mypersonalgrade My Personal Grade: 9/10

Even with all that’s out right now, I still had to spend time playing Tetris. It seemed like everybody else did, too. Because even with all the HD graphics, the open worlds, the FPS’s, and MMO’s, when a new version of this genius game comes out and creates mass hysterical delight, you play it. Tetris 99 beckons like a sea calls to its sailors, before burying them. It’s powerful, challenging, addicting, everything essential to fun.

Tetris is the Holy Grail, the Sword in the Stone, the Fount of Eternal Youth, the One Ring all wrapped up in the same old package that never shows its age. I’ve held for a while now that Tetris is a perfect game, in its cleanest forms, of course. Tetris 99 is singularly designed for the Battle Royale trend, and in taking on this new mantle, it adds complexities that may not be completely necessary or may distract from its nexus, but this is one version of the classic that both does something new without sacrificing the incorruptible. Did I mention it’s free?

99 players. Only one can emerge the victor. Are you a bad enough block dropper to drop the blocks?

Aggregated Score: 9.3


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10 replies »

    • Ah! I imagine the Tetris company thought you can already get one-player Tetris anywhere on almost anything, so they wanted to try something new. Something to bear in mind is there is zero player interaction in Tetris 99, as far as language-communication. There’s just pure competition. I’m pretty sure you can’t even choose to play directly with friends on this thing! It’s unusual in that regard when it comes to multiplayer. It’s also free, so you could always try it out! 🙂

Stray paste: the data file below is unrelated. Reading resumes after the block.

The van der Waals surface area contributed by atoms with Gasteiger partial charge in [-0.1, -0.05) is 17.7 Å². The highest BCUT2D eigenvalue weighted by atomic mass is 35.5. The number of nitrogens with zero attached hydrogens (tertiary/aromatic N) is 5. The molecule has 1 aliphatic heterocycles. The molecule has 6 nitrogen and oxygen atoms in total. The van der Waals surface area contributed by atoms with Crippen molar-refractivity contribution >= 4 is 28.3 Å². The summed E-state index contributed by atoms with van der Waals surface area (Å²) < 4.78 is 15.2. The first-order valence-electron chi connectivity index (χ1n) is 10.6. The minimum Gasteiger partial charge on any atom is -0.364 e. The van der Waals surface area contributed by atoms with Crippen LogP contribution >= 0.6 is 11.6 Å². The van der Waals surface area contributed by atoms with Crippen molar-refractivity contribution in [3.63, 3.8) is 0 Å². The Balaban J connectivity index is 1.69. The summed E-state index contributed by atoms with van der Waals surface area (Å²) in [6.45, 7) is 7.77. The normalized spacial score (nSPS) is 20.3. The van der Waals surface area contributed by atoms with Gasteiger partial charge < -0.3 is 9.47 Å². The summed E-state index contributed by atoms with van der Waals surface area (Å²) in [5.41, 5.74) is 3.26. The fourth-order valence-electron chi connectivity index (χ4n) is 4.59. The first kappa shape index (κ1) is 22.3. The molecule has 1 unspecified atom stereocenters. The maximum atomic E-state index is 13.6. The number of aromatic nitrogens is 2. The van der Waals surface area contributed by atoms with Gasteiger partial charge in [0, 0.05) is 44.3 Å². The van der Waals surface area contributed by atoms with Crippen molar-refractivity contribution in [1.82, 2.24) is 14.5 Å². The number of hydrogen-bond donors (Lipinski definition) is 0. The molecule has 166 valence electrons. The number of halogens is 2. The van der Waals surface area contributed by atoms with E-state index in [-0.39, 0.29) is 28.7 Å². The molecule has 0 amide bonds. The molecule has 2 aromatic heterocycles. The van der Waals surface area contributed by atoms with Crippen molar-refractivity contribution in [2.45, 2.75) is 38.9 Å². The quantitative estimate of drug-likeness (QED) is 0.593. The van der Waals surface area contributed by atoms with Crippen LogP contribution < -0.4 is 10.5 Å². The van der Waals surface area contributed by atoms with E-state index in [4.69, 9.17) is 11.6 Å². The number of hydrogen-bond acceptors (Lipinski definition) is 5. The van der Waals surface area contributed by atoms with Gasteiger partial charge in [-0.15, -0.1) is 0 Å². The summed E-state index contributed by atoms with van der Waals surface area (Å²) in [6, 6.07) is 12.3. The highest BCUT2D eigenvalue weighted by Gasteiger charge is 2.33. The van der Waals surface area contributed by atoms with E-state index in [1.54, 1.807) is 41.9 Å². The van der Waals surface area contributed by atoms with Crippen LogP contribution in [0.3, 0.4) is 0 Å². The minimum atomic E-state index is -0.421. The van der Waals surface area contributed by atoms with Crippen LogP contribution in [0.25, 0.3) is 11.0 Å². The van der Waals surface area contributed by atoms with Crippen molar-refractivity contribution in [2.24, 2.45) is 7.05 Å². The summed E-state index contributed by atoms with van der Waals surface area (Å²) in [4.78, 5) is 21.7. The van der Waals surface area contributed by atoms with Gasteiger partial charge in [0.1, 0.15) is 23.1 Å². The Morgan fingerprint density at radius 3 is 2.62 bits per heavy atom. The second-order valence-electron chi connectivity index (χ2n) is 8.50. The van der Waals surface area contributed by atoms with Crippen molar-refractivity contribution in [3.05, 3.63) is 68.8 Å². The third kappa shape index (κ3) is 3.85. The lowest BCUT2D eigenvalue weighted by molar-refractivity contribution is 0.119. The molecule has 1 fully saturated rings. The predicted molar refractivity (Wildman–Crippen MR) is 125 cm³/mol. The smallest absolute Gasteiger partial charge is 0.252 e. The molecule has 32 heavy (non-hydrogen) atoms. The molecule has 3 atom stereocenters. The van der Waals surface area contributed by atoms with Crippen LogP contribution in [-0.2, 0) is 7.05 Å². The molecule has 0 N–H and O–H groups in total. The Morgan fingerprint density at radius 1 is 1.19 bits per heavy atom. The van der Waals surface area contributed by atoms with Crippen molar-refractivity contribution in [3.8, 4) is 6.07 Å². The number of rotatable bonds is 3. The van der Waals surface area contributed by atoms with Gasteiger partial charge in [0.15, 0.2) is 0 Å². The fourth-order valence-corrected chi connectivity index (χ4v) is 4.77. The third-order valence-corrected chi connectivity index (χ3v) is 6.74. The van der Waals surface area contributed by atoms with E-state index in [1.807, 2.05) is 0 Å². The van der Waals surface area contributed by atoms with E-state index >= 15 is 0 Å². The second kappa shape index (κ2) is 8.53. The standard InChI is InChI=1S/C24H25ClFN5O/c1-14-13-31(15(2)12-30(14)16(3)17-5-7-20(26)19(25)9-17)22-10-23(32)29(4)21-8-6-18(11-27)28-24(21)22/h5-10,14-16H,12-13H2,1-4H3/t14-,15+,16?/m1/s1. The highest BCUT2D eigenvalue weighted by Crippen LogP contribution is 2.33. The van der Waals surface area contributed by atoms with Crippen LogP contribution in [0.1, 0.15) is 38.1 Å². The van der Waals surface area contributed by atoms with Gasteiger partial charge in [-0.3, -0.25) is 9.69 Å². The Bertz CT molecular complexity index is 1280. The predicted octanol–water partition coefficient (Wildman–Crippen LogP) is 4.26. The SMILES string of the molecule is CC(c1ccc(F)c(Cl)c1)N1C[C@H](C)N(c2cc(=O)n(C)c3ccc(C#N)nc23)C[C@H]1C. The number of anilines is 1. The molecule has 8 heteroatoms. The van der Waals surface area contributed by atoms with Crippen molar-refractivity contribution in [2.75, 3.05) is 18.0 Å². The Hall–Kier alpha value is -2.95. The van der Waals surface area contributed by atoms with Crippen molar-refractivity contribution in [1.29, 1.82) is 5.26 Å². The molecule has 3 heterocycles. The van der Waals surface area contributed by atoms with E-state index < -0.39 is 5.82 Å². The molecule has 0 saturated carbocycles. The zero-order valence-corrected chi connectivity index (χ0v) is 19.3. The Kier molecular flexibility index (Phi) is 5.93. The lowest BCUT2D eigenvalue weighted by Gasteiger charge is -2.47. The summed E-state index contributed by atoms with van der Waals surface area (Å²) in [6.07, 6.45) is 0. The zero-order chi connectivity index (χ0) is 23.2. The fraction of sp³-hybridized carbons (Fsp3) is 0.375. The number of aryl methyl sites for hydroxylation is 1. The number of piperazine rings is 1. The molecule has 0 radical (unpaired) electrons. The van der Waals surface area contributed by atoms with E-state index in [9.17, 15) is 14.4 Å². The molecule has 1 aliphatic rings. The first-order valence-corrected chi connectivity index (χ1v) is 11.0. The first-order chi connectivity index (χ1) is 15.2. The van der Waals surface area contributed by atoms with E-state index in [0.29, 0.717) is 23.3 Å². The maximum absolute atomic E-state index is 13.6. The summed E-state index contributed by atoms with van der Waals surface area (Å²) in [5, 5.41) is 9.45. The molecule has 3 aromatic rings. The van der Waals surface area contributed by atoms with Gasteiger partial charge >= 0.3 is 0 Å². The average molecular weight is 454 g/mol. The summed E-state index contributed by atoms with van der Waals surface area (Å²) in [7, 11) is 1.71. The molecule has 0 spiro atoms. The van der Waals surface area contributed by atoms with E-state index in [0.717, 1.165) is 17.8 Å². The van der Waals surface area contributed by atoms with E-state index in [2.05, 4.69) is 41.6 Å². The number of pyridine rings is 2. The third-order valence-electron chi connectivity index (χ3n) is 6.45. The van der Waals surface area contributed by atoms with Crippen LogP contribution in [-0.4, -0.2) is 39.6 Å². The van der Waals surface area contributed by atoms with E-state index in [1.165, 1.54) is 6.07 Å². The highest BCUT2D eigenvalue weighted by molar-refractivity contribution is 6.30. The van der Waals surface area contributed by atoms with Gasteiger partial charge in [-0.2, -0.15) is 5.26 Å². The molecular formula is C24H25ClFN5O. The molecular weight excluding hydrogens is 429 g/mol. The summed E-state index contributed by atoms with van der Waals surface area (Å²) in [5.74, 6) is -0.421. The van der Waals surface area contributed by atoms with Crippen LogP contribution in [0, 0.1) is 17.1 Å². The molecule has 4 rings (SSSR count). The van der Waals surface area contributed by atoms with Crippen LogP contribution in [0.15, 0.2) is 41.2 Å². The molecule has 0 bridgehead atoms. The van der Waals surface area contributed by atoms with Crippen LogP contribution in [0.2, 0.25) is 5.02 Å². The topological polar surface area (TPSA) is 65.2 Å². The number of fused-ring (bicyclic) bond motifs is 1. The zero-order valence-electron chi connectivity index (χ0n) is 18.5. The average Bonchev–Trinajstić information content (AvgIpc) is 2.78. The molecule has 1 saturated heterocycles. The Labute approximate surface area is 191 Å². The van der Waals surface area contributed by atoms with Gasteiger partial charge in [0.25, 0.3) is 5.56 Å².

What’s your favorite version of Tetris?

      Liked by 1 person

  1. This game is the perfect anthithesis to every argument people might make in favour of modern games needing to be big budget, complicated and riddled with “ongoing monetisation” (ugh) to remain relevant. Simple. Elegant. Free. And oh look, thousands of people are playing it! Who’d have thought it?

    Liked by 1 person

    • Exactly! Huge open world AAAs, more indies than you could possibly play, backlogs the size of decades, new titles releasing daily it seems, and here’s Tetris, a game you’ve already played a billion times beckoning you to play it a billion times over again.